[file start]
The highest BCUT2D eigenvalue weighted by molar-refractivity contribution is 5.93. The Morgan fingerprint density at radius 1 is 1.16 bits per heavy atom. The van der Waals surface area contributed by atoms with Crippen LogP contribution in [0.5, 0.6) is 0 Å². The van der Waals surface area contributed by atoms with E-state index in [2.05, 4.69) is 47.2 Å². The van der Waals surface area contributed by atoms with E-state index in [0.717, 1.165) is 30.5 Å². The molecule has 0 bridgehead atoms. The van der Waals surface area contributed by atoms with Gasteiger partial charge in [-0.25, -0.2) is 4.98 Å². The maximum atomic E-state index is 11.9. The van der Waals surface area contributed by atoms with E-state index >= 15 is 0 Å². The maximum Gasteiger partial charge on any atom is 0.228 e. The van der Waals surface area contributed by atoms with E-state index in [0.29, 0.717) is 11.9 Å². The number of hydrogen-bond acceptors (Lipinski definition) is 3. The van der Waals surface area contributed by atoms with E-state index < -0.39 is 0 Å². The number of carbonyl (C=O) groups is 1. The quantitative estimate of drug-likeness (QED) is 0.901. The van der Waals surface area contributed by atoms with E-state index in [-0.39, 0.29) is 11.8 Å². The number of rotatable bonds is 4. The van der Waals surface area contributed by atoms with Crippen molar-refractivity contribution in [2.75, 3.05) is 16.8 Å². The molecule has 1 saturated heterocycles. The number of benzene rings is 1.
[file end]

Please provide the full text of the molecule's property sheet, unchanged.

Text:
The highest BCUT2D eigenvalue weighted by molar-refractivity contribution is 5.93. The Morgan fingerprint density at radius 1 is 1.16 bits per heavy atom. The van der Waals surface area contributed by atoms with Crippen LogP contribution in [0.5, 0.6) is 0 Å². The van der Waals surface area contributed by atoms with E-state index in [2.05, 4.69) is 47.2 Å². The van der Waals surface area contributed by atoms with E-state index in [0.717, 1.165) is 30.5 Å². The molecule has 0 bridgehead atoms. The van der Waals surface area contributed by atoms with Gasteiger partial charge in [-0.25, -0.2) is 4.98 Å². The maximum atomic E-state index is 11.9. The van der Waals surface area contributed by atoms with E-state index >= 15 is 0 Å². The maximum Gasteiger partial charge on any atom is 0.228 e. The van der Waals surface area contributed by atoms with E-state index in [0.29, 0.717) is 11.9 Å². The number of hydrogen-bond acceptors (Lipinski definition) is 3. The van der Waals surface area contributed by atoms with E-state index < -0.39 is 0 Å². The number of carbonyl (C=O) groups is 1. The quantitative estimate of drug-likeness (QED) is 0.901. The van der Waals surface area contributed by atoms with E-state index in [-0.39, 0.29) is 11.8 Å². The number of rotatable bonds is 4. The van der Waals surface area contributed by atoms with Crippen molar-refractivity contribution in [2.75, 3.05) is 16.8 Å². The molecule has 1 saturated heterocycles. The number of benzene rings is 1.